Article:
"He is the most important thing in my life," says Schlessinger, who gave Deryk her own last name rather than her husband's. She believes fervently that mothers should care for their children rather than work outside the home. (Part-time work is O.K. after the kids are in school.) She claims she stayed home for 10 years after Deryk was born, although when I ask Bishop he says his wife returned to work when Deryk was "five or six."
By this time, Bishop had left U.S.C. for medical-technology sales. But he lost his job, and he and Schlessinger hit hard times. When I ask him about that period, he tears up, then turns his head away in embarrassment. "Six years ago, our house was in foreclosure," he says, staring at the floor. "We had no money. We were in terrible trouble."
The family's problems were compounded when Bishop nearly died after cardiac arrest. Schlessinger took the blow badly. In the hospital, she tells me, "I was down on my knees in the hall, screaming in terror and anguish." But much of her concern seemed to be for herself. "She would say, 'What am I going to do?' It was all 'I, I, I,'" says Herman.
Then Schlessinger began to suffer incapacitating panic attacks - "terror and pounding and thinking I'm going to die," she says. These included a dramatic episode moments before airtime. "She actually had a nervous breakdown right in front of all of us, " marvels a former colleague. "She got in an argument with her screener, and all of a sudden she was down on the ground vibrating like a carp out of water." Schlessinger was taken out on a stretcher by paramedics.
Her husband has recovered, thanks to a sextuple bypass and a defibrillator, but he and Schlessinger never talk about his heart. "It scares me too much," she says in a small voice.
Schlessinger's reliance on her husband is the flip side of her aggressive displays of strength. "She's totally dependent on Lew for validation," says Herman. Tall, bearded, and bespectacled, Bishop looks like his wife's opposite, but he seems equally dependent. "Lew became the wife; Laura became the breadwinner," Herman explains. "I think Lew is so blindly devoted to her that he has completely lost his sense of self. Lew has morphed into Laura."
Bishop no longer has an independent career; he and Schlessinger decided several years ago that he would manage hers instead. Deryk often went along for the ride, even when his mother worked the late shift. "You'd have to dodge him in the hallways; he was always running around the station unsupervised," reports Laurie Sanders, whose show ran from 6 to 10 P.M. at Los Angeles's KOST, while Dr. Laura took the 9-to-midnight shift at its sister station, KFI, housed in the same building. "One night I was on the air and Deryk ran into the studio with another child and screamed and laughed at the top of his lungs. I called my program director and said, 'This has got to stop.'"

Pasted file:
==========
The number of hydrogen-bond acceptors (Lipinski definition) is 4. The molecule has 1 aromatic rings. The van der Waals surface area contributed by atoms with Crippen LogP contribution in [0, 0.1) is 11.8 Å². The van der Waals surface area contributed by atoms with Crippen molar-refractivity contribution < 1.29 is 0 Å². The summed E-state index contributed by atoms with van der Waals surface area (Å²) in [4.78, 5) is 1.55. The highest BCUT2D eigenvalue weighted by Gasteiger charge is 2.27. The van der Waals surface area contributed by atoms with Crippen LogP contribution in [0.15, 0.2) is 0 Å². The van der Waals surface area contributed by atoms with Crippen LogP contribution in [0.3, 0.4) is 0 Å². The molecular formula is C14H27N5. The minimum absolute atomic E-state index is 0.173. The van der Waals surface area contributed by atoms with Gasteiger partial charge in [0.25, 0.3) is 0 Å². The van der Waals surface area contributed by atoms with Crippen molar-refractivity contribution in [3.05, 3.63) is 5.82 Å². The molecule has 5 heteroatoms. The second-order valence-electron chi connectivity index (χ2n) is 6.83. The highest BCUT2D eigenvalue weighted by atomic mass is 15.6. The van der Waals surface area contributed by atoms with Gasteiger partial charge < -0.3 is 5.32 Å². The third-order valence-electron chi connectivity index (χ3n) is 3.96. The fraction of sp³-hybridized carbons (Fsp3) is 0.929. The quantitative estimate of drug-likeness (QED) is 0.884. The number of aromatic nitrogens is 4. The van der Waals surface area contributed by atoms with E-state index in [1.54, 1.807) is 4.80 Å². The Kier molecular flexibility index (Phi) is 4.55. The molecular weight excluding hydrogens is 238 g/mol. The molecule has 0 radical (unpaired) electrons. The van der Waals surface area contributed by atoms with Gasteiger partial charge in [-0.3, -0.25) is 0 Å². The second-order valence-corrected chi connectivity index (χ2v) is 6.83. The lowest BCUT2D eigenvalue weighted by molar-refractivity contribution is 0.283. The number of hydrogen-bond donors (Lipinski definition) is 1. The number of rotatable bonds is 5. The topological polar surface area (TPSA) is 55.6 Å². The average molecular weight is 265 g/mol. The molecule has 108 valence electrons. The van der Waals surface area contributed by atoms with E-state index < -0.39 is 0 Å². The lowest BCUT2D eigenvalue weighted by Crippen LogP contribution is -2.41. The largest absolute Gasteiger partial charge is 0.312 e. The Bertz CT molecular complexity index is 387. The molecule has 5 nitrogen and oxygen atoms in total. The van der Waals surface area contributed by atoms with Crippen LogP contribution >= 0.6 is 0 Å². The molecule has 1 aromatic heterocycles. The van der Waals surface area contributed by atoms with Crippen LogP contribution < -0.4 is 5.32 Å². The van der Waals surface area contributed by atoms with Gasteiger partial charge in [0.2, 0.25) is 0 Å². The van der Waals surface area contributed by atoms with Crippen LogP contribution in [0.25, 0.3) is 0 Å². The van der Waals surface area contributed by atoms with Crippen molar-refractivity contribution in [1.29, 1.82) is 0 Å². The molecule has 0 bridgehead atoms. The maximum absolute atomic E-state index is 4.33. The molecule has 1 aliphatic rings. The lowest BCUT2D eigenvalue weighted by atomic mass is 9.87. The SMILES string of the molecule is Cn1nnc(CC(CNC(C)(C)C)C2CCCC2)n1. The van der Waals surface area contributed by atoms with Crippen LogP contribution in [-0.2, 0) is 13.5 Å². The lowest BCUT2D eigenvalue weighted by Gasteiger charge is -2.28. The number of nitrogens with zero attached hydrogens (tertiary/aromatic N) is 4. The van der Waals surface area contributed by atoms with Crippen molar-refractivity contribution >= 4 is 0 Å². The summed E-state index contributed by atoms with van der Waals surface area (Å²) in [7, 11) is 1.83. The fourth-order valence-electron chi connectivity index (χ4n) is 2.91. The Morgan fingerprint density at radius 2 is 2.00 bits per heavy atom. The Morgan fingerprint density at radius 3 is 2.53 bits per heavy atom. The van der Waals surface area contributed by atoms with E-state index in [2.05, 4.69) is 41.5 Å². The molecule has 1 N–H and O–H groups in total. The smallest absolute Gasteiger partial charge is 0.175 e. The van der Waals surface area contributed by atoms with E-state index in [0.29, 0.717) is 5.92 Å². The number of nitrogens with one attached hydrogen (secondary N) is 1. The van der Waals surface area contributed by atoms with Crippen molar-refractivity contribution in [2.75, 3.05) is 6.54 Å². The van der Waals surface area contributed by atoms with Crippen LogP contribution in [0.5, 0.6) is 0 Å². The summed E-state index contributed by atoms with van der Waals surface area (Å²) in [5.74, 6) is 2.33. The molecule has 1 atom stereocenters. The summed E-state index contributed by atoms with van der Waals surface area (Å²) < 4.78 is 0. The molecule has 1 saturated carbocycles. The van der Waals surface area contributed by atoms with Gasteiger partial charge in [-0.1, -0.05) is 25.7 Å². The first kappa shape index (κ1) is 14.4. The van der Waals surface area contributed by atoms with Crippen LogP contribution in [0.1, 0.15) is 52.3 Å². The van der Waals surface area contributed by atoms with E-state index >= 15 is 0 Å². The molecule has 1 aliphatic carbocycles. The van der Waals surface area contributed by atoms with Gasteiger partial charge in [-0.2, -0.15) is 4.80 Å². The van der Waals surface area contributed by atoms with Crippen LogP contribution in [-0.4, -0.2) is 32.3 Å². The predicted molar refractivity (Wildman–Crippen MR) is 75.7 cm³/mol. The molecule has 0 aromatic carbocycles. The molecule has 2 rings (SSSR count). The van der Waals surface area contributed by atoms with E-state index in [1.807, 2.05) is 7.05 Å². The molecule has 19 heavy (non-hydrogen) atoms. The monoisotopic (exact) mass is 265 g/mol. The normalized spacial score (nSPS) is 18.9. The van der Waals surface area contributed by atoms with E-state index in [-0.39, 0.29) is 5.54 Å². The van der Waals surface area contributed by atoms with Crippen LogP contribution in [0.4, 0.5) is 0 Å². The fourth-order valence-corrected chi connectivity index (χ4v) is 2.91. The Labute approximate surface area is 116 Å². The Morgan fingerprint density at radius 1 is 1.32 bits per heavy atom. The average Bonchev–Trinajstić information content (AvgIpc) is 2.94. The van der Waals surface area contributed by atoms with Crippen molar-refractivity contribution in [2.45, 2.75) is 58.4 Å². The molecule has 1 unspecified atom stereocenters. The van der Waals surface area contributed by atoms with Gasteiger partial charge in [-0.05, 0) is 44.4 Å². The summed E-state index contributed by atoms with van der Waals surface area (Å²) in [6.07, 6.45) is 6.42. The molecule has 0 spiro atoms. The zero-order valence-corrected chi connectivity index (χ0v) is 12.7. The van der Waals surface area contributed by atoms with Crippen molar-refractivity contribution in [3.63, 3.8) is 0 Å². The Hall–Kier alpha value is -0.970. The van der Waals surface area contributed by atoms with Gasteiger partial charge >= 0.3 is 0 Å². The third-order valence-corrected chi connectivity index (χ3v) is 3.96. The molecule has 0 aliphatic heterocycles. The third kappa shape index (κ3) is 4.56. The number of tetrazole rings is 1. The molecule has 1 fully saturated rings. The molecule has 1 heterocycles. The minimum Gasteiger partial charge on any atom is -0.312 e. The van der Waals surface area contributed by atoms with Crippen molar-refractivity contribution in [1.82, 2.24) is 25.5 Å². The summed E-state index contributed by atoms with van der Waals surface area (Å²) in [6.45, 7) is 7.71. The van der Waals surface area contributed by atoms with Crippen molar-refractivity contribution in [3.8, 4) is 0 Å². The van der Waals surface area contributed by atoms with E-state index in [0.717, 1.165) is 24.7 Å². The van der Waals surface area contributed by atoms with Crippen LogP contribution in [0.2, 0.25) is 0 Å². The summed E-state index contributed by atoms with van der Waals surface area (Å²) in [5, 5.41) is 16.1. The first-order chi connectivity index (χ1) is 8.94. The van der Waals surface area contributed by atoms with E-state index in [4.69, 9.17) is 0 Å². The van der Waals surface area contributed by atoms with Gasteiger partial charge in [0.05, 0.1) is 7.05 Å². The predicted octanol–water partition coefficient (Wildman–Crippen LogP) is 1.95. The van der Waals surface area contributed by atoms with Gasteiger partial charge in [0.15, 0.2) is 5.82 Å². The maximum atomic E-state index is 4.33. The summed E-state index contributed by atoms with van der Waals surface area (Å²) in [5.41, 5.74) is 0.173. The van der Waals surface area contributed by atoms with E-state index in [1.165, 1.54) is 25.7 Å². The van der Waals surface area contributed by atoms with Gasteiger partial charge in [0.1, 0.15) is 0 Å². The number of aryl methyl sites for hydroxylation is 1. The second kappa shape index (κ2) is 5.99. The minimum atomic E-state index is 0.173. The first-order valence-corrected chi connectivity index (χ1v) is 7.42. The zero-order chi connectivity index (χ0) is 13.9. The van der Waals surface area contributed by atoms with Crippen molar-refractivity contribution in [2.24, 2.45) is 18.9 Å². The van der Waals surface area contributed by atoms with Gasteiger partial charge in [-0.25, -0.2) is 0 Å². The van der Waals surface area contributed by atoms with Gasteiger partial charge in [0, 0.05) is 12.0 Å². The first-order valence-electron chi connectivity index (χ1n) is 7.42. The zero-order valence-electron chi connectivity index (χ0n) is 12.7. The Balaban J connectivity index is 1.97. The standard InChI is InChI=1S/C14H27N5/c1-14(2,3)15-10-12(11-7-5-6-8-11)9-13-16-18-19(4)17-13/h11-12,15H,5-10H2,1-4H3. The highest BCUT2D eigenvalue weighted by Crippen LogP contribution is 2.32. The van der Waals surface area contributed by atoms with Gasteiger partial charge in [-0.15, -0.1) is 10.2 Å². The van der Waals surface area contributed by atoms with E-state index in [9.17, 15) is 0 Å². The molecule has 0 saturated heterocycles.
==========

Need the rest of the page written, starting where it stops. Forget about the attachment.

Schlessinger was livid. "From that point on she ignored me," says Sanders. "When I was released from the station, allegedly because of budget cuts, she ran around overjoyed, singing, 'Ding, dong, the witch is dead!' She just reveled in the fact that I was let go."
When asked about Sanders, Laura claims not to know who she is, and says she "would never rejoice in anybody else's pain." But another staffer remembers the "ding, dong" comment, too: "She said it to me."
Sanders doesn't know whether Schlessinger had anything to do with her termination, but other women have found her a formidable enemy. "Any woman she came in contact with, she would view as a threat," says Shelly Herman, adding that on-air personalities were at particular risk. "Tracey Miller, Marilyn Kagan, Barbara De Angelis, Mother Love - she systematically set out to destroy each of these women. She was the most vengeful, evil person. She had me making calls, trying to find out things about these people. Now she's against gossiping, but she was very much in that trap of finding out things about her colleagues and using the information to undermine them. She would go to management: 'How can this person be giving advice - they're not a therapist!'" Herman sighs. "At the time, I didn't realize that Laura's doctorate was from a biological science rather than a behavioral science."
Schlessinger denies having tried to undermine her rivals, but she admits that when she worked nights at KFI, she coveted the noontime slot held by Barbara De Angelis, who had a doctorate in psychology from Columbia Pacific University. De Angelis, whose call-in show was highly rated in Los Angeles, was already a best-selling author, and at first Schlessinger cultivated her. "She called me and said she wanted to write a book. That was the last time we ever spoke."
"Laura found out that Dr. De Angelis was not a doctor," says Tracey Miller, who is now at KLSX in Los Angeles. "She informed the entire building." Laurie Sanders adds, "She was always bad-mouthing Barbara. To go out and discredit someone to get what you want - is that ethical? She was always looking at it like 'This should be mine - and I will do whatever it takes to make it mine.'"
Colleagues were appalled by Schlessinger's tactics. "If you're the best, earn the job - don't go digging up dirt," says one. (Schlessinger denies asking De Angelis how to write a book, but admits she complained to KFI management about the other woman's credentials.)
De Angelis ended up leaving KFI, but her problems weren't over. "The California state board is very strict about who can call themselves 'doctor,'" De Angelis explains. The board contacted me and said, 'Unless you have a clinical license you can't use "doctor'" They said they had a complaint, but they wouldn't tell me from whom. I haven't used 'doctor' since." (Schlessinger says she did not file the complaint.)
Schlessinger also allegedly targeted Marilyn Kagan, a psychoanalytic psychotherapist who inherited Dr. Laura's time slot when Schlessinger replaced De Angelis at noon. "When I first got there she was saying, 'Well, finally we have a real therapist! Marilyn really knows what she's doing,'" recalls Kagan. "She befriended me; she would call me every day. People at the radio station were saying, 'Just be careful. Watch your back.'"